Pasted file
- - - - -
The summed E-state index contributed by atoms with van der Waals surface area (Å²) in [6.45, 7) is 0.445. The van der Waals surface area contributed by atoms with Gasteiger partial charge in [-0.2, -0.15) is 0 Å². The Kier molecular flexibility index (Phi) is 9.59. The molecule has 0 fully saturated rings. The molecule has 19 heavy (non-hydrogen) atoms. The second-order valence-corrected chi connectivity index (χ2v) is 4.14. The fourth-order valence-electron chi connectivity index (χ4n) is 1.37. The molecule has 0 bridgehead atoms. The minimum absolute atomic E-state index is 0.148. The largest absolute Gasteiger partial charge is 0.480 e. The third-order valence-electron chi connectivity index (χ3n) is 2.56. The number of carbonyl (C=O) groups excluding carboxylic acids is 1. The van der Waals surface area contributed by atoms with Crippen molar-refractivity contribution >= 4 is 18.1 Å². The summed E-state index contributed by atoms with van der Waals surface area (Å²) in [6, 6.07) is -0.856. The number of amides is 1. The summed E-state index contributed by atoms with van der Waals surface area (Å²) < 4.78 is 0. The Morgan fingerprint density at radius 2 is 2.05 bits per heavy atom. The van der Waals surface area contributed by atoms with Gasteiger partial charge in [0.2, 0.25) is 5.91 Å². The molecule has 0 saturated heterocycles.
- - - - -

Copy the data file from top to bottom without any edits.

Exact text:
The summed E-state index contributed by atoms with van der Waals surface area (Å²) in [6.45, 7) is 0.445. The van der Waals surface area contributed by atoms with Gasteiger partial charge in [-0.2, -0.15) is 0 Å². The Kier molecular flexibility index (Phi) is 9.59. The molecule has 0 fully saturated rings. The molecule has 19 heavy (non-hydrogen) atoms. The second-order valence-corrected chi connectivity index (χ2v) is 4.14. The fourth-order valence-electron chi connectivity index (χ4n) is 1.37. The molecule has 0 bridgehead atoms. The minimum absolute atomic E-state index is 0.148. The largest absolute Gasteiger partial charge is 0.480 e. The third-order valence-electron chi connectivity index (χ3n) is 2.56. The number of carbonyl (C=O) groups excluding carboxylic acids is 1. The van der Waals surface area contributed by atoms with Crippen molar-refractivity contribution >= 4 is 18.1 Å². The summed E-state index contributed by atoms with van der Waals surface area (Å²) in [6, 6.07) is -0.856. The number of amides is 1. The summed E-state index contributed by atoms with van der Waals surface area (Å²) < 4.78 is 0. The Morgan fingerprint density at radius 2 is 2.05 bits per heavy atom. The van der Waals surface area contributed by atoms with Gasteiger partial charge in [0.2, 0.25) is 5.91 Å². The molecule has 0 saturated heterocycles.